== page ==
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Patients at West Suffolk Hospital will benefit from generous Friends’ grants

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The Friends of West Suffolk Hospital charity has announced that patients cared for by services across the West Suffolk NHS Foundation Trust (WSFT) will benefit from almost £90,000 in grants.

The overall total being donated includes grants ranging from under £100 to more than £20,000, agreed from applications made by Trust staff for items that will improve patient care. The money is raised through generous donations and legacies from the local community, and funds raised by volunteers in the hospital Friends’ shop.

Lizzie English (manager), flanked by staff member (left) Karen Spriggs and volunteer Carolyn Blackman in the Friends shop at the West Suffolk Hospital

The departments, clinics and services receiving grants include:

  • anaesthesia – portable ultrasound scan probes
  • CT scanning – a phlebotomy chair
  • emergency department – vital signs machine, to enable a more efficient triage of patients who could be seen by the same day emergency care unit
  • moving and handling services – Raizer chairs to assist staff in lifting patients who have had a fall
  • neonatal – electric reclining chairs
  • paediatrics – a children’s exercise therapy bicycle, and seating for a waiting area
  • speech and language therapy – expiratory muscle strength trainers, to assist with swallowing
  • surgical – an ophthalmic chair for the eye treatment centre, and a video-assisted surgical device for colorectal surgery
  • voluntary services – portering wheelchairs
  • wheelchair services – enabling the equipping of their new wheelchair rehabilitation workshop.

There were further grants of under £500 to a number of services, and the total amount donated was £89,249.00

Sarah Steele, treasurer of The Friends, said: “We are very pleased to have donated just under £90,000 in 2023 for projects around the Trust. These grants were made possible by donations and legacies made to The Friends, and by patients and staff supporting the service we offer through the Friends shop, online shop and trolley service. We thank each and every one of you. We would also like to thank My WiSH Charity which joined with us to part, or wholly, fund some of the requests.”

The Friends online shop offers a way for friends and family of in-patients at West Suffolk Hospital to send gifts to them, and it is also used by in-patients themselves. Access the online shop at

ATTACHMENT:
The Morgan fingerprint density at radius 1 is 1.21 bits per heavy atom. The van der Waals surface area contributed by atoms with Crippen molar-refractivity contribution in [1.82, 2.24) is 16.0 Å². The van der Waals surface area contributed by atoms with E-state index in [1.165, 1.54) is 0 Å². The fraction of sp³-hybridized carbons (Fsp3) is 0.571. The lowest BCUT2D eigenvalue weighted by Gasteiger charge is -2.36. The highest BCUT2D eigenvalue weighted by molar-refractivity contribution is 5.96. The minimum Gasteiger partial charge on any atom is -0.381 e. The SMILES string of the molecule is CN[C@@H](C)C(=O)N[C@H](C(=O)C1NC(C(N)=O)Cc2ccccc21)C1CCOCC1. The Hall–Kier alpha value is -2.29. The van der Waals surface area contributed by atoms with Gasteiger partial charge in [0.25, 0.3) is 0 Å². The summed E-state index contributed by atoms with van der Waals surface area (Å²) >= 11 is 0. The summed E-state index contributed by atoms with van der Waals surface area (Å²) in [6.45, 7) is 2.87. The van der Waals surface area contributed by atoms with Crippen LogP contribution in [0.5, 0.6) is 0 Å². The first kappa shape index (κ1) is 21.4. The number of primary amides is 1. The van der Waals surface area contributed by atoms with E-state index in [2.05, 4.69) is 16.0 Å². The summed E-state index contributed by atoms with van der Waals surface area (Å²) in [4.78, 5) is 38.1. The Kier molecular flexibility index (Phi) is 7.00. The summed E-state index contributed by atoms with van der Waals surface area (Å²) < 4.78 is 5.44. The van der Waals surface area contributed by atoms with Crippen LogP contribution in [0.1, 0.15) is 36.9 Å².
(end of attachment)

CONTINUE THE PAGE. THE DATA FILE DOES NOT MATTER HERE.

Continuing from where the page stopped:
The chief executive of the WSFT, Dr Ewen Cameron, said: “On behalf of the Trust, I’d like to thank the Friends of West Suffolk Hospital for these generous donations, which will bring real benefits to so many of our patients. The continued support of The Friends, and the hardworking volunteers, is greatly valued, as are the donations and legacies from our community. It is good to know that so many of the items provided by these grants are already on their way to our services, contributing to the care provided by our staff.”

The moving and handling team at the WSFT has received a grant which will enable the purchase of six Raizer chairs, at a cost of £24,000. Neil Herbert, head of moving and handling, said: “The Raizer 2 chair is a safe and dignified way of retrieving a patient from the floor after a fall. The chair is assembled around the fallen patient and is quick and simple to use. The chair will decrease the time a patient spends on the floor, improving quality care throughout the organisation. The six new chairs will be stationed around the West Suffolk Hospital and Rosemary Ward at Newmarket Community Hospital.”

The anaesthesia department at the Trust received a grant of £14,200 for three portable ultrasound scan probes. Consultant anaesthetist Chamika Abayasinghe said: “The probes donated by Friends of West Suffolk will be used in multiple locations including the labour suite, theatres and wards. These will help with difficult intravenous access and performing nerve blocks to provide anaesthesia and pain relief. One of its top uses is to scan the backs of pregnant mothers before performing spinal and epidural blocks for caesarean sections and labour pain relief. These probes will be invaluable tools to enhance safe patient care.”


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